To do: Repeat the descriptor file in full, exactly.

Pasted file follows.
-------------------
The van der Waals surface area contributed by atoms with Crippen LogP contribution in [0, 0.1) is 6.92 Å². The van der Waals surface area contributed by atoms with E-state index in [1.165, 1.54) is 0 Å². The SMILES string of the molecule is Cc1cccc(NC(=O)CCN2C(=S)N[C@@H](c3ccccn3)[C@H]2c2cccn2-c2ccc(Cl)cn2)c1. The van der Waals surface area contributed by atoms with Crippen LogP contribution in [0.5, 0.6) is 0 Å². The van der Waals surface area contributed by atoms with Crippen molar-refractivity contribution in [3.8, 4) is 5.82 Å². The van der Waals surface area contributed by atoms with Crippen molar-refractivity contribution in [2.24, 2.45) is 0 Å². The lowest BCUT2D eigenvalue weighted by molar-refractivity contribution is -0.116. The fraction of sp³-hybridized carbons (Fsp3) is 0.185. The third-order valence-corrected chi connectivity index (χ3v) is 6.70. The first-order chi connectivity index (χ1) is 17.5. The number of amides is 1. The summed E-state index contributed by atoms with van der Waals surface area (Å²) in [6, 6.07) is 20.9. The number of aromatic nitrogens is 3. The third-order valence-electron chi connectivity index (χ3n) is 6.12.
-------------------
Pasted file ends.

The van der Waals surface area contributed by atoms with Crippen LogP contribution in [0, 0.1) is 6.92 Å². The van der Waals surface area contributed by atoms with E-state index in [1.165, 1.54) is 0 Å². The SMILES string of the molecule is Cc1cccc(NC(=O)CCN2C(=S)N[C@@H](c3ccccn3)[C@H]2c2cccn2-c2ccc(Cl)cn2)c1. The van der Waals surface area contributed by atoms with Crippen LogP contribution in [0.5, 0.6) is 0 Å². The van der Waals surface area contributed by atoms with Crippen molar-refractivity contribution in [3.8, 4) is 5.82 Å². The van der Waals surface area contributed by atoms with Crippen molar-refractivity contribution in [2.24, 2.45) is 0 Å². The lowest BCUT2D eigenvalue weighted by molar-refractivity contribution is -0.116. The fraction of sp³-hybridized carbons (Fsp3) is 0.185. The third-order valence-corrected chi connectivity index (χ3v) is 6.70. The first-order chi connectivity index (χ1) is 17.5. The number of amides is 1. The summed E-state index contributed by atoms with van der Waals surface area (Å²) in [6, 6.07) is 20.9. The number of aromatic nitrogens is 3. The third-order valence-electron chi connectivity index (χ3n) is 6.12.